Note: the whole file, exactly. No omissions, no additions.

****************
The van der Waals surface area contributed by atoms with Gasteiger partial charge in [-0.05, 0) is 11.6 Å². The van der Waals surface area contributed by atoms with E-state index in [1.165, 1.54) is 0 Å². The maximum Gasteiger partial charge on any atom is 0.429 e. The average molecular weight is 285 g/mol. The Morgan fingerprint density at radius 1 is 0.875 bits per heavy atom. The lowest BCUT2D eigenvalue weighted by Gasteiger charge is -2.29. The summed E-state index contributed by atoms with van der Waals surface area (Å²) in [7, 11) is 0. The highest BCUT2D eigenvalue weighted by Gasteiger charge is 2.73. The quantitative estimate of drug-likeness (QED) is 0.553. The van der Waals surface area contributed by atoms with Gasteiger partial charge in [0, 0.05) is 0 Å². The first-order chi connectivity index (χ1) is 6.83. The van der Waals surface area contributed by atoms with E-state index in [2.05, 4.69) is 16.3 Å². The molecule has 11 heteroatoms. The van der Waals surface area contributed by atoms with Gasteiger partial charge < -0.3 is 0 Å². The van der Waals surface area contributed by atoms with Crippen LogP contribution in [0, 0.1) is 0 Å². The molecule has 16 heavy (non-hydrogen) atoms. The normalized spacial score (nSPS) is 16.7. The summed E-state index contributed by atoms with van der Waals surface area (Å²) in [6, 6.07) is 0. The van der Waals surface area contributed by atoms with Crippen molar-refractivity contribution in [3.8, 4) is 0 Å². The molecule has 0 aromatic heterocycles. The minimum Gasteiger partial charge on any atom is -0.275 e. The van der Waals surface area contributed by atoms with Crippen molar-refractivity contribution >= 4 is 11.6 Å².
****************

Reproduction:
The van der Waals surface area contributed by atoms with Gasteiger partial charge in [-0.05, 0) is 11.6 Å². The van der Waals surface area contributed by atoms with E-state index in [1.165, 1.54) is 0 Å². The maximum Gasteiger partial charge on any atom is 0.429 e. The average molecular weight is 285 g/mol. The Morgan fingerprint density at radius 1 is 0.875 bits per heavy atom. The lowest BCUT2D eigenvalue weighted by Gasteiger charge is -2.29. The summed E-state index contributed by atoms with van der Waals surface area (Å²) in [7, 11) is 0. The highest BCUT2D eigenvalue weighted by Gasteiger charge is 2.73. The quantitative estimate of drug-likeness (QED) is 0.553. The van der Waals surface area contributed by atoms with Gasteiger partial charge in [0, 0.05) is 0 Å². The first-order chi connectivity index (χ1) is 6.83. The van der Waals surface area contributed by atoms with E-state index in [2.05, 4.69) is 16.3 Å². The molecule has 11 heteroatoms. The van der Waals surface area contributed by atoms with Gasteiger partial charge < -0.3 is 0 Å². The van der Waals surface area contributed by atoms with Crippen LogP contribution in [0, 0.1) is 0 Å². The molecule has 16 heavy (non-hydrogen) atoms. The normalized spacial score (nSPS) is 16.7. The summed E-state index contributed by atoms with van der Waals surface area (Å²) in [6, 6.07) is 0. The van der Waals surface area contributed by atoms with Crippen molar-refractivity contribution in [3.8, 4) is 0 Å². The molecule has 0 aromatic heterocycles. The minimum Gasteiger partial charge on any atom is -0.275 e. The van der Waals surface area contributed by atoms with Crippen molar-refractivity contribution >= 4 is 11.6 Å².